Ever wondered how you can you spread your ideas through social media? Gary Vaynerchuk answers this question and many more in his book Jab, Jab, Jab Right Hook.
This is another edition to my one page book summaries that I’ve started recently.
This book is super tactical. The major platforms that this book talks about have changed. Yet the strategic ideas inside are timeless.
Here are ten times strategies from Jab, Jab, Jab, Right Hook: How to Tell Your Story in a Noisy Social World.
There’s no time for anything. At least that’s how it feels doesn’t it?
In my experience, developers often overlook the non-technical interview.
I’ve been the company culture guy during quite a few interviews. The task is simply to answer one question: “Is this person a good fit for our team?” Some have been great, and others have flopped.
What do top developers do to ensure they’re hired?
Being able to learn things quickly is an amazing skill to have—even more so for developers because of speed of technology.
Most people change careers 15 times throughout their life. Not jobs, careers! So it’s safe to assume that the average developer will have multiple jobs throughout their career. Each job change has the potential to require different skills.
The things that were commonplace even 15 years ago for developers are now obsolete. So, yes, it’s important for developers to be able to learn while on the job. I would argue, however, that a more important skill is being able to choose what to learn next.
The final text was sent. I lowered my head and let out a long sigh.
Looked up at my wife and said, “It’s done…”.
I had just shut down the business I had started almost 2 years ago called Samson.
For those of you who don’t know, Samson was a service that allowed Barbers to manage their schedule through text messages.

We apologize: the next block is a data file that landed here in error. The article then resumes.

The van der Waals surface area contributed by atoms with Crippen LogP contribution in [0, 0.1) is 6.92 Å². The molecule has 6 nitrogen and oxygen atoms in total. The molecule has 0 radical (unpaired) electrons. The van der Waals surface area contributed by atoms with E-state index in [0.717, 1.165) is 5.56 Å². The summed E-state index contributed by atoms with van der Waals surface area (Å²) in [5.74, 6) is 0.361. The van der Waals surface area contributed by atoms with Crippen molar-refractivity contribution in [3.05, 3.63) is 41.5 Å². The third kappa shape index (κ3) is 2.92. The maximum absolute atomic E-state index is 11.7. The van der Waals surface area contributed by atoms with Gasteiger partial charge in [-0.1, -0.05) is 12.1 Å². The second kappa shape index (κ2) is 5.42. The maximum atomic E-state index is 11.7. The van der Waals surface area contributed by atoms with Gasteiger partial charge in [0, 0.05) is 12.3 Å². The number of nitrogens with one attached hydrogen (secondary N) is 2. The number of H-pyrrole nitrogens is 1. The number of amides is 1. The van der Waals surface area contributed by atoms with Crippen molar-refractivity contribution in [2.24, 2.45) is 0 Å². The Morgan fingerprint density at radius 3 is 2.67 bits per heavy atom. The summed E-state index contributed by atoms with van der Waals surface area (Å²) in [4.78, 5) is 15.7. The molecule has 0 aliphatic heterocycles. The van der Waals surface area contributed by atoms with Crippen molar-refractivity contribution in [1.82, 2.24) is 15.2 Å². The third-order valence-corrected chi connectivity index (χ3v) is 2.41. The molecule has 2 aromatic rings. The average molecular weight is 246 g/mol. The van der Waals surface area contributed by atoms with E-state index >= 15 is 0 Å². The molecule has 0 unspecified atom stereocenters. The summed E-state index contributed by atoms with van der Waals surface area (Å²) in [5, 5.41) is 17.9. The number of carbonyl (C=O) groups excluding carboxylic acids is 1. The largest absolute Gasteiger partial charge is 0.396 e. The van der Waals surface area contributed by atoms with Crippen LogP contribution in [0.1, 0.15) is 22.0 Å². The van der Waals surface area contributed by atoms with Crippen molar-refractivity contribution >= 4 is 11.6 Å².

Samson started out as a typical mobile application before pivoting into something else.
Now it’s shut down.
I’m not saying this because I want pity. I’m not trying to contribute to the vast amount of “failure porn” on the internet.
I’m writing this as a reminder, mostly to myself, about what to not do during the next time at-bat.
This is an excerpt from my post on Finding What To Learn Next which I wrote for the Simple Programmer blog.
Just wanted to share a bit from a post that I wrote for Simple Programmer a website that helps developers make the complex simple.
The post goes into methods that software developers or testers can use to find what to learn next.
Being able to learn things quickly is an amazing skill to have—even more so for developers because of speed of technology. Most people change careers 15 times throughout their life. Not jobs, careers! So it’s safe to assume that the average developer will have multiple jobs throughout their career…
Whenever you’re trying to determine what to learn next, ask yourself these two questions:
- If I pick the wrong thing, will learning this still benefit me in some way?
- Could learning this move me closer to knowing what to learn next?
The good thing about programming skills is that the consequences are never severe.
Check out the full post on finding what to learn next.